I don't know how it is on your end of the screen, but this Lent 2014 has been flying by. It seems only yesterday that ashes were being imposed at All Saint's. Now, Passion week is here and Easter will be upon us in only a few more days.
I'd like to continue the thoughts centered around reconsidering what many in the Anglican world refer to as the "Three Streams" which have influenced our Church and its expression of Christian worship. Specifically, I want to now begin to consider the "Charismatic Stream". This stream is the one, in my estimation, which has generated more controversy and agita than the other two streams combined. But perhaps a re-imagination may take us a long distance in not only understanding, but also in gaining a new appreciation of this stream.
Let me make two bold statements. If a church is to be healthy, vibrant and in compliance with the mandate of the Great Commission, the charismatic stream will be present. The term "Charismatic" has been misappropriated and misused. I'll defend the latter first.
To be charismatic simply infers that one is operating in and under the power and gifting of the Holy Spirit.
Today, there exists a subset of churches which are marked by exuberant worship, ecstatic prophetic utterances, a rigorous legalism and a hyper-arminian theology. The personal relationship with the divine is emphasized over the corporate to the point that Christianity has become almost an "individual sport". Many of these bodies would proudly self-identify as Pentecostal or Charismatic. These churches have silted up the meaning of "charismatic" through extra-biblical excesses and errors to the point that many believers (let alone Anglican believers) bristle at the thought of the term having any application with their church. So, let's take them out of our discussion and look at the term in and of itself.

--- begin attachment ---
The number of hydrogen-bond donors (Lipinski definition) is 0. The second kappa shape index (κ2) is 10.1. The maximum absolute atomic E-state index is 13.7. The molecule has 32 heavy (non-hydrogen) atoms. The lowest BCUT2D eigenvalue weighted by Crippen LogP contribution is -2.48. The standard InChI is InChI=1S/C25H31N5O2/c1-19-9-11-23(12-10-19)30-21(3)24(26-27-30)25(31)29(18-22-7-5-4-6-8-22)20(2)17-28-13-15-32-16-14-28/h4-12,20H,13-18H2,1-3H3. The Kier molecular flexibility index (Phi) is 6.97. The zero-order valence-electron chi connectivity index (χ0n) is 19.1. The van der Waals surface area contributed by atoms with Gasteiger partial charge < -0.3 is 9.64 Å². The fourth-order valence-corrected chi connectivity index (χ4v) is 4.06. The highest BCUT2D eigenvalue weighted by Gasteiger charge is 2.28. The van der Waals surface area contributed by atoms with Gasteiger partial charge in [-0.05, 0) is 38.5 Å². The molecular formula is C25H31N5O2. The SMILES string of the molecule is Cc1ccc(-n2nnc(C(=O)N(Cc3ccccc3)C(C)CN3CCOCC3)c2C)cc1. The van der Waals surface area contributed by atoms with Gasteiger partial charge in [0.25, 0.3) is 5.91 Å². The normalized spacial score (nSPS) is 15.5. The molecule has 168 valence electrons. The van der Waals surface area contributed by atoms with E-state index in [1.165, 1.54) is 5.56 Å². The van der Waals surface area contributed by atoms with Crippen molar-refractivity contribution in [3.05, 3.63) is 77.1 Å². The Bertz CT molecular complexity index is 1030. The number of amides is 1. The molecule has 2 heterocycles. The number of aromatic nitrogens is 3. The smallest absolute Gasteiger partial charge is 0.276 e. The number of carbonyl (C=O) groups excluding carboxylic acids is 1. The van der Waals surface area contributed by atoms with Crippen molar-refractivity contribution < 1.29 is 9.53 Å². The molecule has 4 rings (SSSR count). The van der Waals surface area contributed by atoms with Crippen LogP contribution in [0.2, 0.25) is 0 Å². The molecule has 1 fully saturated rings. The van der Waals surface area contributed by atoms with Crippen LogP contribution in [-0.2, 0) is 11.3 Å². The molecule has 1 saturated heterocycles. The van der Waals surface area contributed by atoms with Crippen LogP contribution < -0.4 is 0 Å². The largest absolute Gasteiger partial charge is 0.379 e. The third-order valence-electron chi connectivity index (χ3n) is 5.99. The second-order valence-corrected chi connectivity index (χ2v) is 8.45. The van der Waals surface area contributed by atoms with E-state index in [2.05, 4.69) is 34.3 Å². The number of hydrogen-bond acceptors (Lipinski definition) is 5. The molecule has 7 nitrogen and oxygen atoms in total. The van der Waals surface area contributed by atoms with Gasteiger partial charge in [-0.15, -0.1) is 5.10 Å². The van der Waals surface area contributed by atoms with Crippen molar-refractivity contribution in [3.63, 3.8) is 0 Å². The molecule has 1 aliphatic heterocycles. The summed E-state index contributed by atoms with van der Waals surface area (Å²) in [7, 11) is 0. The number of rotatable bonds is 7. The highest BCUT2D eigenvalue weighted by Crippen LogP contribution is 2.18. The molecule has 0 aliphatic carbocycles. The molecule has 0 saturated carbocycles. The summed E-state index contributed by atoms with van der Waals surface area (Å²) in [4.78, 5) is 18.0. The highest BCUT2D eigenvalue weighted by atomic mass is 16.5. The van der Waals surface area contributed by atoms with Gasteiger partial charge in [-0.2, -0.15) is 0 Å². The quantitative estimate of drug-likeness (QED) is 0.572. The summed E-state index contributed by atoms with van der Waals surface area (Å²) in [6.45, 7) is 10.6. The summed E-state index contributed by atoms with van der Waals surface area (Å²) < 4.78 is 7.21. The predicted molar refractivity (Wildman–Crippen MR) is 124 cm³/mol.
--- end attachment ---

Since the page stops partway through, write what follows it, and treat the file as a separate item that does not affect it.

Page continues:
As Anglicans today, we have been influenced and move within the waters of the charismatic stream. We are recipients of that "Other Comforter" promised by Christ to his disciples on his last night before the cross. We have "received the power" promised by Christ before his ascension to the heavenly realm. These gifts have empowered us to carry out the Gospel mandates of taking the good news to the ends of earth (and beyond). These charisms are in operation on any given sunday where Bishop's, Priest's or Deacon's are proclaiming God's word faithfully and authoritatively.
The evidence exists elsewhere too in parishes. Vestries and finance committees whose members are gifted with gifts of administration are faithfully and effectively hearing from heaven and leading their parishes. Others who've been granted the gifts of intercession are tirelessly battering the gates of hell on their knees. And we overlook the "Gift of Helps" at our own peril. This is the quiet gift; you'll see it in the the folk who always seem to be there to stack chairs, dust pews, serve on Altar Gilds or as Acolytes, and change dirty diapers in the nursery.
For the one who would dismiss the idea of a charismatic stream within the Anglican expression, I'd invite you to try to consider the church without out the aforementioned gifts be extant in your parish? Clearly, this stream is flowing within your parish.
Part Three -- The Evangelical Stream
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